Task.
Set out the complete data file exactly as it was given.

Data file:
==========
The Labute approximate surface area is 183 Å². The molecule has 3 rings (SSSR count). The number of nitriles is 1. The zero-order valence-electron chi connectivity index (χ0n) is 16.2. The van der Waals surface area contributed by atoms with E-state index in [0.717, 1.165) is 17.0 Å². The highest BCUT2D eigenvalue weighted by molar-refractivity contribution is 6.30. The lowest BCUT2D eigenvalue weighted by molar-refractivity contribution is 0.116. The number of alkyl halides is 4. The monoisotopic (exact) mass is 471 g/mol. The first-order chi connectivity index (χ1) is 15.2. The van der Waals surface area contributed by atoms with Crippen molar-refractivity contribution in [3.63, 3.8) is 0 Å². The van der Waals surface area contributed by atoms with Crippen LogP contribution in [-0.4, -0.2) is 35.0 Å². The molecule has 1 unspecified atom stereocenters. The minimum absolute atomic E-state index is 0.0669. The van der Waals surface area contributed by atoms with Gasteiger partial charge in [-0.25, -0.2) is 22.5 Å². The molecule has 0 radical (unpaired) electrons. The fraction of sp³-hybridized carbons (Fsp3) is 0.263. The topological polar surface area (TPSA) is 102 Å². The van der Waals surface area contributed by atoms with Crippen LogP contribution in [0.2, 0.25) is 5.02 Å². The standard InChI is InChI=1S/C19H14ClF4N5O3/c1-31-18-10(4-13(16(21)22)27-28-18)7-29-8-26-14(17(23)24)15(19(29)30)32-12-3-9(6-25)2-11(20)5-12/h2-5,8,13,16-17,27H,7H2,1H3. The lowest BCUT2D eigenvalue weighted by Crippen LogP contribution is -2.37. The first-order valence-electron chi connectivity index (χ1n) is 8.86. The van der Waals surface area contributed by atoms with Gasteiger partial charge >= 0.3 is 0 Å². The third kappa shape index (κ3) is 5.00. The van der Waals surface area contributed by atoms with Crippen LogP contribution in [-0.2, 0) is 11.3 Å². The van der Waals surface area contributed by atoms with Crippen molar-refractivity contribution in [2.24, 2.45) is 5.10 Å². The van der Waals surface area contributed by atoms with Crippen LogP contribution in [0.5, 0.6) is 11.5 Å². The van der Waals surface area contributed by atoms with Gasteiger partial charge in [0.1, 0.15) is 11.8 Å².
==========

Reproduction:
The Labute approximate surface area is 183 Å². The molecule has 3 rings (SSSR count). The number of nitriles is 1. The zero-order valence-electron chi connectivity index (χ0n) is 16.2. The van der Waals surface area contributed by atoms with E-state index in [0.717, 1.165) is 17.0 Å². The highest BCUT2D eigenvalue weighted by molar-refractivity contribution is 6.30. The lowest BCUT2D eigenvalue weighted by molar-refractivity contribution is 0.116. The number of alkyl halides is 4. The monoisotopic (exact) mass is 471 g/mol. The first-order chi connectivity index (χ1) is 15.2. The van der Waals surface area contributed by atoms with Crippen molar-refractivity contribution in [3.63, 3.8) is 0 Å². The van der Waals surface area contributed by atoms with Crippen LogP contribution in [-0.4, -0.2) is 35.0 Å². The molecule has 1 unspecified atom stereocenters. The minimum absolute atomic E-state index is 0.0669. The van der Waals surface area contributed by atoms with Gasteiger partial charge in [-0.25, -0.2) is 22.5 Å². The molecule has 0 radical (unpaired) electrons. The fraction of sp³-hybridized carbons (Fsp3) is 0.263. The topological polar surface area (TPSA) is 102 Å². The van der Waals surface area contributed by atoms with Crippen LogP contribution in [0.2, 0.25) is 5.02 Å². The standard InChI is InChI=1S/C19H14ClF4N5O3/c1-31-18-10(4-13(16(21)22)27-28-18)7-29-8-26-14(17(23)24)15(19(29)30)32-12-3-9(6-25)2-11(20)5-12/h2-5,8,13,16-17,27H,7H2,1H3. The lowest BCUT2D eigenvalue weighted by Crippen LogP contribution is -2.37. The first-order valence-electron chi connectivity index (χ1n) is 8.86. The van der Waals surface area contributed by atoms with Gasteiger partial charge >= 0.3 is 0 Å². The third kappa shape index (κ3) is 5.00. The van der Waals surface area contributed by atoms with Crippen LogP contribution in [-0.2, 0) is 11.3 Å². The van der Waals surface area contributed by atoms with Crippen molar-refractivity contribution in [2.24, 2.45) is 5.10 Å². The van der Waals surface area contributed by atoms with Crippen LogP contribution in [0.5, 0.6) is 11.5 Å². The van der Waals surface area contributed by atoms with Gasteiger partial charge in [0.1, 0.15) is 11.8 Å².